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SDGs to Look Beyond ODA as Source of Development Assistance

Photo: UN Photo / Eskinder Debebe

Content by: South-South News

18 September 2015, New York, USA | Brendan Pastor — As the level of official development assistance (ODA) plateaus around $130 billion for the second year in a row, policy-makers are readily embracing alternative sources of financial assistance to developing countries.

Evidence of this is strongest in the 2030 Agenda for Sustainable Development, the new global development framework replacing the Millennium Development Goals at the end of this year. Goal number 17 directly calls for revitalizing the global partnership and embracing new phenomenon like South-South cooperation, welcoming private sources of finance, and mobilizing domestic tax revenue — policies that go far beyond the traditional reliance of public finance from developed countries.

"ODA is necessary, but it is not enough," Wu Hongbo, the United Nations Under-Secretary-General for economic and social affairs, told South-South News during the launch of the 2015 MDG Gap Task Force Report.

"In order to implement the sustainable development agenda, we have to mobilize all resources available in addition to public financing. We need policy guidance that will encourage private sector companies to come on board and support the implementation financially," Mr. Wu added.

As the MDGs wind down their 15-year tenure, the final goal, "develop a global partnership for development," has been seen as half-fulfilled. Overall, ODA has increased over the MDG period, officials claim, but they warn that commitments have not been fully implemented, and aid to the least developed countries has lagged behind considerably.

Just 0.29 percent of the collective GNI of OECD-DAC donors was made. If the full pledge of 0.7 percent had been followed through, ODA would amount to over $326 billion, instead of the $135 billion seen today. Moreover, aid is heavily concentrated in only a few countries. According to the report, roughly half goes to just 22 countries, most of which are middle-income.

The Addis Ababa Action Agenda, the outcome of a major high-level conference this past July that looked for a financial architecture to support the implementation of the SDGs, contains specific references to alternative forms of finance, including ways to compel private finance to work for development.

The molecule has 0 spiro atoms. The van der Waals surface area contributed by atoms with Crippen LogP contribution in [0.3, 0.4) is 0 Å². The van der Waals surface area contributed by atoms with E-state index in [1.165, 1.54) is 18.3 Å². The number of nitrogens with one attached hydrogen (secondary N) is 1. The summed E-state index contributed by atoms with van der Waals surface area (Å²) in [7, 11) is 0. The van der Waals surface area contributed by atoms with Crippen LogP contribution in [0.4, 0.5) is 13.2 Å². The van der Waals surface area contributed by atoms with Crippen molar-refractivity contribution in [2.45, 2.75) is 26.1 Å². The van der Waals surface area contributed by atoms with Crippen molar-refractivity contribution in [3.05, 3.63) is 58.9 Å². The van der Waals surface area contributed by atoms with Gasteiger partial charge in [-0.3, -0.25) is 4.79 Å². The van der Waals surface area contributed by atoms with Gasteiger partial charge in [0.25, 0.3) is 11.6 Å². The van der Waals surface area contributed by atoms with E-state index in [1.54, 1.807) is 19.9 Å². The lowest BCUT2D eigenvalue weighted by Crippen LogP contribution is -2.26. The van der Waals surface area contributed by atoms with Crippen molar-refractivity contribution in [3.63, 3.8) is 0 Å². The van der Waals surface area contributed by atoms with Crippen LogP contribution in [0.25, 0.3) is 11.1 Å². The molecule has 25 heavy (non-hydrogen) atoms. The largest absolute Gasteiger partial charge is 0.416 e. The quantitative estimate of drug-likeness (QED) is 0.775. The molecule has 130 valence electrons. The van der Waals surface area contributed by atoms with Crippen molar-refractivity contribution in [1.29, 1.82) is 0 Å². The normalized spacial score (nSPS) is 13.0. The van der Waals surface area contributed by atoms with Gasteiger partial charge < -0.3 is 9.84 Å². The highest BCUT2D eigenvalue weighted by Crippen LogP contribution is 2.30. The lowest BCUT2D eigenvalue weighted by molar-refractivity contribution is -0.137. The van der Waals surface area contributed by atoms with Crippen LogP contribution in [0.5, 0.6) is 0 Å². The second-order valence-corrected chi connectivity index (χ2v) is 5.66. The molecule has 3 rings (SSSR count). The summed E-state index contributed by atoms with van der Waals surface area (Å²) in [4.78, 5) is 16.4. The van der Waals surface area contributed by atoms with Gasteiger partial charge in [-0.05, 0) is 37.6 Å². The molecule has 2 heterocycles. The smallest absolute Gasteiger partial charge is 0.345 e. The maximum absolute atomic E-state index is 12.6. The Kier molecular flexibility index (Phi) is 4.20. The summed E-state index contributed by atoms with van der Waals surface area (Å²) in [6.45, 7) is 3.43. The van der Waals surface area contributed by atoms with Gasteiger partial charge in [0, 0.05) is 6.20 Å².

Policy-makers are keenly aware that the $130 billion in public financing pales in comparison to the over $25 trillion in global capital markets that remains untapped. Debates have therefore shifted to identifying policies that could incentivize private investment into areas of the world that have historically been ignored, or towards programs that support long-term development objectives like education and health.

Nevertheless, officials from developing countries, the United Nations and civil society continue to urge wealthy countries to follow through on ODA commitments, in particular meeting the 0.7 percent target measured against Gross National Income (GNI).

"There are many sources of financing for development and I think the Addis Ababa Action Agenda sets them all out comprehensively, but I think the fact that there are alternative sources does not mean that meeting the ODA target isn't important," said Helen Clark, the administrator of the UN Development Programme. "It's very important, particularly for the poorest countries, where it is quite a significant part of their annual budget provision.

"But I think the key thing is for aid to be very smart and focus on building capacity of developing countries to do things for themselves — mobilize their own resources, build their own institutions, gather their own taxes, and appropriate them to development purposes."

Clark added that public financing should be catalytic and primarily seen as helping provide a foundation for further development, not as a permanent fixture in annual budgets.

Looking toward the 2030 Agenda, policy-makers are likely to welcome alternative sources of financing to supplement ODA, including reaching out to new players in the international system, such as China, India and Brazil — each of whom has become an emerging source of capital, bot financial and intellectual.

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